Many objects are made of iron. The iron can react with oxygen, forming rust, which is porous. This allows more oxygen to get to the iron underneath, which further rusts the object until the object virtually falls apart. For the purposes of this scenario, assume that iron has 3 valence electrons. 4Fe(s) + 3O2(g) → 2Fe2O3(s). Using your knowledge of chemistry, explain the characteristics of rust and how you would determine the bonding present.

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For purposes of this question, we are instructed to assume that iron has three valence electrons and that the chemical equation for the formation of rust is 4 Fe(s) + 3 O2(g) --> 2 Fe2O3(s). This is a simplification of the nature of naturally-occurring rust, which includes iron in both...

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For purposes of this question, we are instructed to assume that iron has three valence electrons and that the chemical equation for the formation of rust is 4 Fe(s) + 3 O2(g) --> 2 Fe2O3(s). This is a simplification of the nature of naturally-occurring rust, which includes iron in both the +2 and +3 oxidation states as well as hydrides of the mixed oxides of iron.

Iron, like many other metals, readily loses electrons in the presence of an oxidizing agent, forming a positive ion. In this case we assume iron has 3 valence electrons and loses them all in this reaction, forming iron(III) or Fe3+. Oxygen, a well-known oxidizing agent, accepts two electrons per atom, forming O2-. This gives it a complete valence shell of eight electrons, as neutral oxygen has six. The presence of moisture is an important factor in rust formation, assisting in the transfer of electrons, particularly if electrolytes are also present. Familiar electrolytes that often contribute to rust formation include road salt and the dissolved salts in seawater.

The porosity of rust, which allows corrosion to continue and sets it apart from the nonporous, protective oxides formed by many other metals, is most likely related to the mixed nature of real-world rust. Other properties, however, can be explained using the given formula of Fe2O3 and a knowledge of basic chemistry.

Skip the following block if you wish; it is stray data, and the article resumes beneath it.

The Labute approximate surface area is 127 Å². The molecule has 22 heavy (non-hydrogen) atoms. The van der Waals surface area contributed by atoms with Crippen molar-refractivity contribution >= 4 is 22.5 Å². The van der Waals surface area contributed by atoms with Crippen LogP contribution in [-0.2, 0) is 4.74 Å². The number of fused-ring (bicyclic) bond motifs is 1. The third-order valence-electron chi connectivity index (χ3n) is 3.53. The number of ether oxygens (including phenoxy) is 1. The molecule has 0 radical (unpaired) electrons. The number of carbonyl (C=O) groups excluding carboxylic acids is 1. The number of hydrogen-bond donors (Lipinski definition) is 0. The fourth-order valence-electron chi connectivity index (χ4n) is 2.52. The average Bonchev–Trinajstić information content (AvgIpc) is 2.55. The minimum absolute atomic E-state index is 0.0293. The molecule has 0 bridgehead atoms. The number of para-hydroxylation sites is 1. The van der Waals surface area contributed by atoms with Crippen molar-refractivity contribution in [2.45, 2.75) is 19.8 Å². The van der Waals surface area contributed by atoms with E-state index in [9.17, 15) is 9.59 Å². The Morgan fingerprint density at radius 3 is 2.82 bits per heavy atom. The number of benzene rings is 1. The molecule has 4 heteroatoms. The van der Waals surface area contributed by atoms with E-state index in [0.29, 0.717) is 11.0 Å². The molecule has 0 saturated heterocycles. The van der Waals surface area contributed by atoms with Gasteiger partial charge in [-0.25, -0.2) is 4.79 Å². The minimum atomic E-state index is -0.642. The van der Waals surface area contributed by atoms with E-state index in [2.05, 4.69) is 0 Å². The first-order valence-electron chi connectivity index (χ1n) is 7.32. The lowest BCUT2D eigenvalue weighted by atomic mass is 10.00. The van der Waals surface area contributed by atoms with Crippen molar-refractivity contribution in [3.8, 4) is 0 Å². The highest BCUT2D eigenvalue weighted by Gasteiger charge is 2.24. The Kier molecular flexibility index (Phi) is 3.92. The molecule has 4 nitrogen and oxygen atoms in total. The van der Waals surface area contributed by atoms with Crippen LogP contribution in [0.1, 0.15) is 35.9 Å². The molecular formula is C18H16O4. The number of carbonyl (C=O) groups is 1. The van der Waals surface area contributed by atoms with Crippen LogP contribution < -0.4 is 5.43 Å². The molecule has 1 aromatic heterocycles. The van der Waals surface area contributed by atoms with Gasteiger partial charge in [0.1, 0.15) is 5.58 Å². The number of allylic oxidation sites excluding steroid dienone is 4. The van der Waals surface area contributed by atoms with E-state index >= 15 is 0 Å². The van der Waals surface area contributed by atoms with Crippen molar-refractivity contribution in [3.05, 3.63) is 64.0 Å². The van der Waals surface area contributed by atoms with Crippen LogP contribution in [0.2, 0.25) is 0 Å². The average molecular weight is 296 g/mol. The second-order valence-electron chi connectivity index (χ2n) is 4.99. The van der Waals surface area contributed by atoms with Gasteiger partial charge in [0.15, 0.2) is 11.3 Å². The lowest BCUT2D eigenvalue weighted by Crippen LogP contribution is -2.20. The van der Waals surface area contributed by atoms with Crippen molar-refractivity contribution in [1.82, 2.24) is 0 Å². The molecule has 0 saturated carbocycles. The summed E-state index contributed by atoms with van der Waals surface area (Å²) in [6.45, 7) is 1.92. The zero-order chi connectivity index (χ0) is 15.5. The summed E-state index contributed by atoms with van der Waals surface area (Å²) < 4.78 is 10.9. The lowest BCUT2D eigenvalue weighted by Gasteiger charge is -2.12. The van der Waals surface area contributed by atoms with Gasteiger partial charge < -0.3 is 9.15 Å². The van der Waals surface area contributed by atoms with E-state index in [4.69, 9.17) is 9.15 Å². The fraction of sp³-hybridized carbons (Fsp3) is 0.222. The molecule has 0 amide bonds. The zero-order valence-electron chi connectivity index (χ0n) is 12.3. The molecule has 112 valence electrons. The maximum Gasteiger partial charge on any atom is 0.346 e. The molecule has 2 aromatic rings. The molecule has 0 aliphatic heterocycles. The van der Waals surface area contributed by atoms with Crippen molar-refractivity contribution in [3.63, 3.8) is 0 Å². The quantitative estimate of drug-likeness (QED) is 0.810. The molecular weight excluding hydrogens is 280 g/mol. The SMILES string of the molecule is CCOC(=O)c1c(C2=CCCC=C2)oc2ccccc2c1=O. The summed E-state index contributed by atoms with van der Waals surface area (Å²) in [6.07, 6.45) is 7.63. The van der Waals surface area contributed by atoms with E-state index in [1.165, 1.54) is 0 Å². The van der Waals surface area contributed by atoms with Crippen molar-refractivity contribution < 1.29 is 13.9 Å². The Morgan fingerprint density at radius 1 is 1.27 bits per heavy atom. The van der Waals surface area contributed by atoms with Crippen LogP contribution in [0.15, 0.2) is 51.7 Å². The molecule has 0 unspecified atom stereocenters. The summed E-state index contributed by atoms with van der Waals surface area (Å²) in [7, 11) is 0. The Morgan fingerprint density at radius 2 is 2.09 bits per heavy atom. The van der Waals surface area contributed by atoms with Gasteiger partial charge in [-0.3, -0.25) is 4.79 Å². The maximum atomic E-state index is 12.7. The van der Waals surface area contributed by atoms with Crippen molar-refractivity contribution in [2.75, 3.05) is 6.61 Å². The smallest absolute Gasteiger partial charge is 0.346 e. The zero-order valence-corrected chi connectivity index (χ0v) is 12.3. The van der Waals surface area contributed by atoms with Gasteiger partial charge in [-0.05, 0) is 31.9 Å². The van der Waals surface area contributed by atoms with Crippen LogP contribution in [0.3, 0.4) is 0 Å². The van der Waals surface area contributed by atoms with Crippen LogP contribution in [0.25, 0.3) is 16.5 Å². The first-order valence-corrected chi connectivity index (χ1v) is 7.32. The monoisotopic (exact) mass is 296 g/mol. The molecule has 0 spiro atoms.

Because rust formation is known to be a redox (oxidation-reduction) reaction, and because it involves a metal and a nonmetal, we infer that the compound formed is ionic. A check of the electronegativities of iron (1.83) and oxygen (3.44), with a difference of 1.61, confirms that the bonding is ionic or mostly ionic (electronegativity values from third reference link).

Ionic compounds are expected to be brittle, which rust certainly is, and to have high melting points. One seller of "red iron oxide" with the formula Fe2O3 gives the melting point as 1475-1565 degrees C, which is indeed high (first reference link).

Ionic compounds in which the ions are relatively small (low radii) and relatively high in charge typically have low solubilities in water. This is explained by the strong electrostatic attraction between oppositely charged ions that have high charges and can be packed close together by virtue of their small size. Oxygen is one of the smallest nonmetals, and its 2- ion has an ionic radius of 140 pm making it the second smallest of all anions, after F-. Iron(III) or Fe3+ has an ionic radius of 65 pm, smaller than many metal ions (ionic radii from second reference link).

As Fe2O3 meets the criteria of consisting of small ions with relatively high charges, we would predict a low solubility in water. Wikipedia describes it as insoluble in water, although soluble in acids and sugar solutions.

We would also predict that iron(III) oxide, being ionic, is electrically insulating. This matches real-world observations that corrosion must be cleaned off of electrical contacts in order for them to work.

Using the formula Fe2O3 to represent rust, along with explanations from basic chemistry, we are thus able to correctly predict many of the properties of rust.

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